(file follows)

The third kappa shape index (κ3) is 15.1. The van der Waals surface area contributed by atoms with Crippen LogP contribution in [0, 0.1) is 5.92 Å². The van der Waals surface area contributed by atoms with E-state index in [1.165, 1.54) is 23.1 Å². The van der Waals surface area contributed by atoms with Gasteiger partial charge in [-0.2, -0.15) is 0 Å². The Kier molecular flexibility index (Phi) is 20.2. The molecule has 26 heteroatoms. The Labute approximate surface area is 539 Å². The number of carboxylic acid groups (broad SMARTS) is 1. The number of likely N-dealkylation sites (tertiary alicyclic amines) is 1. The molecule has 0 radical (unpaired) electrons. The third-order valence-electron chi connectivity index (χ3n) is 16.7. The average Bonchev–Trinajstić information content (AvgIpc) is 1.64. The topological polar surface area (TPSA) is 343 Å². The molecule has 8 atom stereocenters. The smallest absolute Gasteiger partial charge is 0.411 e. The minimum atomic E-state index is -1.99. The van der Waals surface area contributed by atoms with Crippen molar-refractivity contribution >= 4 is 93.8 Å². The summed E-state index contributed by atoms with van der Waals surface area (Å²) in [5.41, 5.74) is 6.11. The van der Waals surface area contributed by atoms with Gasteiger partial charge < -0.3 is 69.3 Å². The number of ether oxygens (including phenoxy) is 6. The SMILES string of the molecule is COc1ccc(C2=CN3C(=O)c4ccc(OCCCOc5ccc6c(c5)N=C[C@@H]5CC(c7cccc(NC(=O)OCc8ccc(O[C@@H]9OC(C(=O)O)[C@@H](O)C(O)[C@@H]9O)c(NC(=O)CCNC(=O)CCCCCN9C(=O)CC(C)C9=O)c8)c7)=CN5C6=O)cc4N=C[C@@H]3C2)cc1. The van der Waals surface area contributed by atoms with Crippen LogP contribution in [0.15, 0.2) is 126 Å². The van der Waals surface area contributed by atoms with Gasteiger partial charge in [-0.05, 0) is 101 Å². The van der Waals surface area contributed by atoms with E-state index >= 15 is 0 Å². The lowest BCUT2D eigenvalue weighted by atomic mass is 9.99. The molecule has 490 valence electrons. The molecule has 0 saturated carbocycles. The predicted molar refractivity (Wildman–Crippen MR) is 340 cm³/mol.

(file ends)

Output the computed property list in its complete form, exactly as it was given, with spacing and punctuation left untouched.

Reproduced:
The third kappa shape index (κ3) is 15.1. The van der Waals surface area contributed by atoms with Crippen LogP contribution in [0, 0.1) is 5.92 Å². The van der Waals surface area contributed by atoms with E-state index in [1.165, 1.54) is 23.1 Å². The van der Waals surface area contributed by atoms with Gasteiger partial charge in [-0.2, -0.15) is 0 Å². The Kier molecular flexibility index (Phi) is 20.2. The molecule has 26 heteroatoms. The Labute approximate surface area is 539 Å². The number of carboxylic acid groups (broad SMARTS) is 1. The number of likely N-dealkylation sites (tertiary alicyclic amines) is 1. The molecule has 0 radical (unpaired) electrons. The third-order valence-electron chi connectivity index (χ3n) is 16.7. The average Bonchev–Trinajstić information content (AvgIpc) is 1.64. The topological polar surface area (TPSA) is 343 Å². The molecule has 8 atom stereocenters. The smallest absolute Gasteiger partial charge is 0.411 e. The minimum atomic E-state index is -1.99. The van der Waals surface area contributed by atoms with Crippen molar-refractivity contribution >= 4 is 93.8 Å². The summed E-state index contributed by atoms with van der Waals surface area (Å²) in [5.41, 5.74) is 6.11. The van der Waals surface area contributed by atoms with Gasteiger partial charge < -0.3 is 69.3 Å². The number of ether oxygens (including phenoxy) is 6. The SMILES string of the molecule is COc1ccc(C2=CN3C(=O)c4ccc(OCCCOc5ccc6c(c5)N=C[C@@H]5CC(c7cccc(NC(=O)OCc8ccc(O[C@@H]9OC(C(=O)O)[C@@H](O)C(O)[C@@H]9O)c(NC(=O)CCNC(=O)CCCCCN9C(=O)CC(C)C9=O)c8)c7)=CN5C6=O)cc4N=C[C@@H]3C2)cc1. The van der Waals surface area contributed by atoms with Crippen LogP contribution in [0.15, 0.2) is 126 Å². The van der Waals surface area contributed by atoms with Gasteiger partial charge in [-0.05, 0) is 101 Å². The van der Waals surface area contributed by atoms with E-state index >= 15 is 0 Å². The lowest BCUT2D eigenvalue weighted by atomic mass is 9.99. The molecule has 490 valence electrons. The molecule has 0 saturated carbocycles. The predicted molar refractivity (Wildman–Crippen MR) is 340 cm³/mol.